Reviewed by Ewan Jones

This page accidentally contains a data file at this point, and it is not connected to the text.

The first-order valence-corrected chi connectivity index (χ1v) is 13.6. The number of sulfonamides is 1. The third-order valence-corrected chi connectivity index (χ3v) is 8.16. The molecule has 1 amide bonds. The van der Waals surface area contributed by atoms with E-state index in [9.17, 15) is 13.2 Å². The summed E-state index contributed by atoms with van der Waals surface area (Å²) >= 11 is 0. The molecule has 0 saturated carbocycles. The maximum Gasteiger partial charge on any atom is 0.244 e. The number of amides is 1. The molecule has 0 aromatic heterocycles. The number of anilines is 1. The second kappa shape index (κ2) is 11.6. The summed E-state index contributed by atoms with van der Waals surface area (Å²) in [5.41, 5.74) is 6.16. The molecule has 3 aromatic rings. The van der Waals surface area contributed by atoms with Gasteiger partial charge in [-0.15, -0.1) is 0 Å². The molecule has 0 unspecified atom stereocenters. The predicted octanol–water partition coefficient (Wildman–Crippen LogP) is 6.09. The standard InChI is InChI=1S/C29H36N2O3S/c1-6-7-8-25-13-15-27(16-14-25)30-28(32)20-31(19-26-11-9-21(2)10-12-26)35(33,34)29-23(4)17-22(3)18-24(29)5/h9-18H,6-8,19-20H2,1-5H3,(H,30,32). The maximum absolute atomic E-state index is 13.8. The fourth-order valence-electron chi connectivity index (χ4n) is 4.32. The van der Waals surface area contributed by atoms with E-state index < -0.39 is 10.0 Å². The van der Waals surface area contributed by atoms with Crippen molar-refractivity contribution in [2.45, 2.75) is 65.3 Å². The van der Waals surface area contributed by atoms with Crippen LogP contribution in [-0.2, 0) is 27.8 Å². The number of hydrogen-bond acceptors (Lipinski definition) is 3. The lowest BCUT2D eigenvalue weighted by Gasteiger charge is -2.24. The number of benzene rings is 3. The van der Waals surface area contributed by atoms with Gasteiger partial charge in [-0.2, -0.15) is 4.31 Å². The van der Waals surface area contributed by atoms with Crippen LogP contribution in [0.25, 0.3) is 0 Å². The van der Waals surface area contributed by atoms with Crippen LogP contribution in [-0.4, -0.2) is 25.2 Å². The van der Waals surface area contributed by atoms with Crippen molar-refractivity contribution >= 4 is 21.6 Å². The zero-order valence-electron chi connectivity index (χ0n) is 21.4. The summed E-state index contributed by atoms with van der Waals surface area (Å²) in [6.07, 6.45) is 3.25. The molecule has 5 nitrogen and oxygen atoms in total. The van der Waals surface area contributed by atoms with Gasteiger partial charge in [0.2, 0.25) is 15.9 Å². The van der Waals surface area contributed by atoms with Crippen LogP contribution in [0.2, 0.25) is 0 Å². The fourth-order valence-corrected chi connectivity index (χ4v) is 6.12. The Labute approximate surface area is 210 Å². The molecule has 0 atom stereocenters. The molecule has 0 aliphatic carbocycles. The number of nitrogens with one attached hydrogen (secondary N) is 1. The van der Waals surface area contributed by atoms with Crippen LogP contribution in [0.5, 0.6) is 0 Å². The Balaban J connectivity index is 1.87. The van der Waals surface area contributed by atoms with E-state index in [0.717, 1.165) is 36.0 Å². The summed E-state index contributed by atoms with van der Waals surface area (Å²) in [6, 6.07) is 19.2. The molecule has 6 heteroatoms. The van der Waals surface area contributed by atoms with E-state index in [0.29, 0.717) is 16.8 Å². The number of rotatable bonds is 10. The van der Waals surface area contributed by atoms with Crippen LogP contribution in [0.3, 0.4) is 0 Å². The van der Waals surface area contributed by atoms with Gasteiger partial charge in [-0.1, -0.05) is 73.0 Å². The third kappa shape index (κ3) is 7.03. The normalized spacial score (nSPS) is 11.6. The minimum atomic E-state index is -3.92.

MxPx's latest is pure punk rawk brilliance from start to finish. Over its 17 tracks we're treated to the classic MxPx sound - tight, fast, fun, unashamedly cheesy 'na na na' singalongs, and completely memorable. MxPx's albums could never have been described as rocket science, and the band could be accused of the odd lazy release (skip last year's 'Let's Rock' for example), but after just one listen to 'Secret Weapon', all is forgiven and it's impossible to get the hooks out of your head. This is the first album I've heard for a while that has demanded immediate repeat listening. Alongside 2005's 'Panic', 'Secret Weapon' stands as a testament to the resurrection of a band who, five years ago, seemed in danger of losing their way after signing to the majors. It seems that MxPx have a renewed energy; Mike, Tom and Yuri are on top of their game - the songs on 'Secret Weapon' are brimming with chunky power chords, the speed of their early work and even - shock - the odd guitar solo. Highlights are "Bass So Low" (complete with bass solo and metal riffing) and the title track. "Contention" is as aggressive as anything they have ever produced, while "Here's To The Life" and "Drowning" are stand out singalong tracks. Producer Aaron Sprinkle (Fair, Poor Old Lu) is the man behind many recent, excellent punk and emo releases, and he has added his touch to proceedings as well as contributing some backing vocals. Released on Tooth & Nail, this really feels like a "back to the roots" record, in aspects of their sound and their faith. Their lyrics are a lot less explicitly Christian than on earlier albums and that has led to unnecessary criticism, but there is no denying that many of their songs are inspired by their beliefs and their need for "the master of the never ending promises" ("Bass So Low"). A triumph - now all I need is to hear these tracks played real loud at the punk rawk show. . .
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